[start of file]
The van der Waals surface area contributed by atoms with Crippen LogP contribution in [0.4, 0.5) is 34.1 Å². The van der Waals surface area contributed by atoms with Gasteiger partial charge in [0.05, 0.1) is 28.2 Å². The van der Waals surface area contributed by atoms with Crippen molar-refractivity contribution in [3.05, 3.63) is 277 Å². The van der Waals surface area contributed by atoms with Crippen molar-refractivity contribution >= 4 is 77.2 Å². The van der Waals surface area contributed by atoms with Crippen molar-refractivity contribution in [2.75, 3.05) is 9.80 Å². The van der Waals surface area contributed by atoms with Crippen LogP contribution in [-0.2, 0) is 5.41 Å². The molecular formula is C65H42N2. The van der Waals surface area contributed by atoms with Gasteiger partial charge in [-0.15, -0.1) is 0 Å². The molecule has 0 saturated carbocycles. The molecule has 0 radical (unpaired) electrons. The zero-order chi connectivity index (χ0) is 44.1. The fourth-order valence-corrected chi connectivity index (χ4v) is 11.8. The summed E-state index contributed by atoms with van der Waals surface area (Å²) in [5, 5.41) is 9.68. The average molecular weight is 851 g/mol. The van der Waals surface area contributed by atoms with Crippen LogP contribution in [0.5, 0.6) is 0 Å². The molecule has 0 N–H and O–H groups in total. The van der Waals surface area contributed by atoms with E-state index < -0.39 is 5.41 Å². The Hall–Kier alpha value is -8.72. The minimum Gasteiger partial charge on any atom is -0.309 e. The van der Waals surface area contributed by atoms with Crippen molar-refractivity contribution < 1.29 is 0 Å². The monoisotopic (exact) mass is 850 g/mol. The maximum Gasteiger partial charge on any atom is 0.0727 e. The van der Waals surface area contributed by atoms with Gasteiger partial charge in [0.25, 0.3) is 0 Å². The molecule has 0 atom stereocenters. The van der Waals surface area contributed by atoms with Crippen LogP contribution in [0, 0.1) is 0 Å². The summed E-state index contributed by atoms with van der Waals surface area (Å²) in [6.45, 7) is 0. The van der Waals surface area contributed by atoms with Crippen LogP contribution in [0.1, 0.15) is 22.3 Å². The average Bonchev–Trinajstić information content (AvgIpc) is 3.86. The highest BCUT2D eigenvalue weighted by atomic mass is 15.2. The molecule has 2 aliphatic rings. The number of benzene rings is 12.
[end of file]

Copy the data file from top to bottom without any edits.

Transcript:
The van der Waals surface area contributed by atoms with Crippen LogP contribution in [0.4, 0.5) is 34.1 Å². The van der Waals surface area contributed by atoms with Gasteiger partial charge in [0.05, 0.1) is 28.2 Å². The van der Waals surface area contributed by atoms with Crippen molar-refractivity contribution in [3.05, 3.63) is 277 Å². The van der Waals surface area contributed by atoms with Crippen molar-refractivity contribution >= 4 is 77.2 Å². The van der Waals surface area contributed by atoms with Crippen molar-refractivity contribution in [2.75, 3.05) is 9.80 Å². The van der Waals surface area contributed by atoms with Crippen LogP contribution in [-0.2, 0) is 5.41 Å². The molecular formula is C65H42N2. The van der Waals surface area contributed by atoms with Gasteiger partial charge in [-0.15, -0.1) is 0 Å². The molecule has 0 saturated carbocycles. The molecule has 0 radical (unpaired) electrons. The zero-order chi connectivity index (χ0) is 44.1. The fourth-order valence-corrected chi connectivity index (χ4v) is 11.8. The summed E-state index contributed by atoms with van der Waals surface area (Å²) in [5, 5.41) is 9.68. The average molecular weight is 851 g/mol. The van der Waals surface area contributed by atoms with Crippen LogP contribution in [0.5, 0.6) is 0 Å². The molecule has 0 N–H and O–H groups in total. The van der Waals surface area contributed by atoms with E-state index < -0.39 is 5.41 Å². The Hall–Kier alpha value is -8.72. The minimum Gasteiger partial charge on any atom is -0.309 e. The van der Waals surface area contributed by atoms with Crippen molar-refractivity contribution < 1.29 is 0 Å². The monoisotopic (exact) mass is 850 g/mol. The maximum Gasteiger partial charge on any atom is 0.0727 e. The van der Waals surface area contributed by atoms with Gasteiger partial charge in [0.25, 0.3) is 0 Å². The molecule has 0 atom stereocenters. The van der Waals surface area contributed by atoms with Crippen LogP contribution in [0, 0.1) is 0 Å². The summed E-state index contributed by atoms with van der Waals surface area (Å²) in [6.45, 7) is 0. The van der Waals surface area contributed by atoms with Crippen LogP contribution in [0.1, 0.15) is 22.3 Å². The average Bonchev–Trinajstić information content (AvgIpc) is 3.86. The highest BCUT2D eigenvalue weighted by atomic mass is 15.2. The molecule has 2 aliphatic rings. The number of benzene rings is 12.